Adult-use recreational marijuana licenses may be available in Detroit next year.
City councilman James Tate and Detroit mayor Mike Duggan announced a proposed city ordinance Monday that would allow entrepreneurs to apply for licenses to operate retail, growing, processing or other marijuana businesses. The city council will vote on the proposal this week. Current city code allows only medical marijuana sales. The proposed amendment includes a social equity component that favors longtime Detroit residents and longtime Detroiters who have previous marijuana convictions. Tate and Duggan say this added component will create equitable business opportunities in the city while safely allowing Detroiters to consume cannabis.
There are 46 legal medical marijuana dispensaries within Detroit city limits. Just four of these entities are owned by Detroiters, according to Tate.
The ordinance would create 10 types of marijuana-related business operations. Of the 75 licenses that would be available, 50 percent must belong to “Legacy Detroiters,” or residents who have lived in the city for a certain amount of time. The city will not allow anyone to obtain a license should the ratio drop below 50 percent.
Legacy Detroiters include:
- Residents who have lived in Detroit for 15 of the last 30 years, or
- Residents who have lived in Detroit for 13 of the last 30 years and are low income, or
- Residents who have lived in Detroit for 10 of the last 30 years and have a marijuana conviction.
Each of the three Legacy Detroit options must also live within the city for a year prior to applying for a license. Legacy Detroiters will be charged only 1 percent of application fees, Tate said during the news conference. Detroiters can apply for the state’s pre-qualification process now and will be allowed to become a certified Detroit Legacy applicant as soon as Feb. 1—six weeks before anyone else.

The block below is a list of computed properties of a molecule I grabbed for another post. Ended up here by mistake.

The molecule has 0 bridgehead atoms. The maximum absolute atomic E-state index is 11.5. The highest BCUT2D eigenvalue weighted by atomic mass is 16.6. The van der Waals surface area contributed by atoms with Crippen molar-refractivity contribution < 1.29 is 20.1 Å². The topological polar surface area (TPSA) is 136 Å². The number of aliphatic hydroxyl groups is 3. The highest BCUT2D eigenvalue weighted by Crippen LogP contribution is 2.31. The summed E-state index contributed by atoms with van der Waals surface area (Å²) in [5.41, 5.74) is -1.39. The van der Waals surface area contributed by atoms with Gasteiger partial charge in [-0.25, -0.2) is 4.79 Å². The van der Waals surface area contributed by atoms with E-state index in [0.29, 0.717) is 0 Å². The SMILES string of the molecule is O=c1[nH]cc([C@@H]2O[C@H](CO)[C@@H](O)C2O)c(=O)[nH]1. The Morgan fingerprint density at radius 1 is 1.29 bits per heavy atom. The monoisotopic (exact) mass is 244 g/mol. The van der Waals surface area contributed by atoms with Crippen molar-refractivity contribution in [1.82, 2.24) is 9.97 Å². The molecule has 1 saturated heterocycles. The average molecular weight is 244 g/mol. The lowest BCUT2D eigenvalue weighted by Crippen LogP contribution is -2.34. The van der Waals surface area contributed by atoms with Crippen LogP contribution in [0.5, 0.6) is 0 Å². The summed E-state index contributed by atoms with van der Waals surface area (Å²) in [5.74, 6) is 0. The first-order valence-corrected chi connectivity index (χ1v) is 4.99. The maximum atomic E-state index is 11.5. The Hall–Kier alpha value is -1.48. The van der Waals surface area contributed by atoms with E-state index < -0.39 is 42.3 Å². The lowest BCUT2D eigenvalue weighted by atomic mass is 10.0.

Detroit applicants will also have the option of purchasing city-owned land at 25 percent of the market value.
Tate and a group of Detroiters have been working on this issue for a year. The councilman said he’s received threats of lawsuits due to the proposal. However, Detroit’s plan will still favor Detroiters, the councilman said during Monday’s news conference.
“You’re gonna be a hot commodity,” Tate said to Detroiters who will qualify for the license.
Michigan voters approved the sale of recreational marijuana in 2018 with the caveat that cities could determine whether sales would be prohibited within city limits. Almost 70 percent of Detroiters approved the 2018 ballot proposal. The state previously required recreational applicants to hold a medical marijuana license. Beginning in March, aspiring recreational license holders will no longer be required to hold a medical license.